Boost Your Iron - Before You Donate!

iron information graphicIt is important to increase your iron intake in the weeks before you donate. Low hematocrit or low hemoglobin are the most frequent reasons those wanting to donate are disqualified, and both are tested prior to blood donation. Low hematocrit or hemoglobin can be related to a low iron level. The great news is that it is usually temporary!

How to help your body absorb iron:

- Add fruits and vegetables high in Vitamin C. Vitamin C can enhance the iron absorption by as much as 20 times.
- Refrain from tea drinks since tannic acid can interfere with iron absorption.

Recommended daily dietary iron intake:
Females 19 to 50 - 18 mg
Females 50 and over - 8 mg
Males 19 and over - 8 mg

Depending on which location you visit, we will test hematocrit or hemoglobin. 

What is hematocrit?

Hematocrit is the percentage of blood volume that is red blood cells. According to the U.S. Food and Drug Administration (FDA), women must have a hematocrit of at least 38% and men a hematocrit of at least 39%. This is to protect donors from becoming anemic by donating blood.

What is hemoglobin?

Hemoglobin is a special protein inside red blood cells that carries oxygen. According to the FDA, to donate blood, men must have a hemoglobin of at least 13 g/dL (grams per deciliter) and women a hemoglobin of at least 12.5 g/dL. This is to protect donors from becoming anemic when they give blood.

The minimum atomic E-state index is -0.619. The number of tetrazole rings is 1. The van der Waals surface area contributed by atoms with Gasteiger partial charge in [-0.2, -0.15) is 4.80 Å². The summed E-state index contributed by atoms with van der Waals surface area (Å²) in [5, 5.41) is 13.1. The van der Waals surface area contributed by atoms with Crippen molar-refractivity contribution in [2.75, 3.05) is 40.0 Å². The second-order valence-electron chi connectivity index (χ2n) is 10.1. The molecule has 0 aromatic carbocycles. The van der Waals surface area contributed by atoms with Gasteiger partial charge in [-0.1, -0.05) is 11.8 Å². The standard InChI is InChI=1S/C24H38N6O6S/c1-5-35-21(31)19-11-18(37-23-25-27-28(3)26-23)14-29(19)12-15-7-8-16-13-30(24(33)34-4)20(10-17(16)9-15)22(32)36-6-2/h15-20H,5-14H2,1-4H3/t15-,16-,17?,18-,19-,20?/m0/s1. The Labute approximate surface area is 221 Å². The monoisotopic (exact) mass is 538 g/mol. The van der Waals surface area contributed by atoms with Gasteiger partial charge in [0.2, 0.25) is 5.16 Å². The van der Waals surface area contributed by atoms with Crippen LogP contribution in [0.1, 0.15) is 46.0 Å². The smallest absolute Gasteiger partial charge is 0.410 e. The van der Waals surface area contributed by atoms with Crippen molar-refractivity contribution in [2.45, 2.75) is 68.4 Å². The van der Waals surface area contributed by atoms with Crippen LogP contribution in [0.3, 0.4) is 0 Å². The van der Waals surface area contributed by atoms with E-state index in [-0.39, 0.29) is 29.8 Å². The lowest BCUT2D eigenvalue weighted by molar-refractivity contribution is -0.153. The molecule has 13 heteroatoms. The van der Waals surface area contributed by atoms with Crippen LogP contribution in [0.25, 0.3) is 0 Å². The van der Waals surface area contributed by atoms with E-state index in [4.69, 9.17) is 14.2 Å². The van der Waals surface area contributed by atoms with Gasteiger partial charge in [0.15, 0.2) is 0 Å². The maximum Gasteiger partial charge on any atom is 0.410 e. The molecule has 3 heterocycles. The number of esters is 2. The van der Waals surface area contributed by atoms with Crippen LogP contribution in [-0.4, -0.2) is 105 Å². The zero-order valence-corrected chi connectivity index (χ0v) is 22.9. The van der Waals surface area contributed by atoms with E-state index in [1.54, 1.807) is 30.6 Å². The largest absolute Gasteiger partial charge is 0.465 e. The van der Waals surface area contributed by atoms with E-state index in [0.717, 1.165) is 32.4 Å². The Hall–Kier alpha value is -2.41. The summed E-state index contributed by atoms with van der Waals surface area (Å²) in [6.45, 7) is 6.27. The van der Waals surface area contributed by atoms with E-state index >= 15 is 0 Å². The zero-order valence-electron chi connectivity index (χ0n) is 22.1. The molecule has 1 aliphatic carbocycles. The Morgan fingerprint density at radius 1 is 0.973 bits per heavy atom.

Common reasons for low hematocrit or hemoglobin (a possible sign of low iron) are:
- A low-iron diet
- Menstrual blood loss
- A diet low in folate, vitamin B6 or B12

People with chronic illnesses such as arthritis, diabetes, and kidney disease may also have low readings. Some health conditions are not readily apparent but may cause a low hematocrit or hemoglobin and possible low iron levels in your body.

What can I do if my diet seems to be the only reason for my low hematocrit or hemoglobin?

Eat more of these high-iron foods:
- Red meat (especially liver), pork, chicken, turkey
- Fish and shellfish (oysters, clams, shrimp, scallops)
- Dried fruit (raisins, apricots, prunes, peaches)
- Green, leafy vegetables
- Beans, peas, nuts
- Iron-fortified breads and cereals

Eating foods rich in vitamin C (citrus fruits, broccoli and tomatoes) helps in iron absorption. Avoid drinking tea while eating high-iron foods.  Coffee, milk, fiber and soy protein may also block the absorption of iron. Over-the-counter iron supplements can be taken after consulting with a doctor to determine the exact cause of low hematocrit or hemoglobin.

Following these steps may help raise your percentage just a few points within just a few days. 


Bob Grant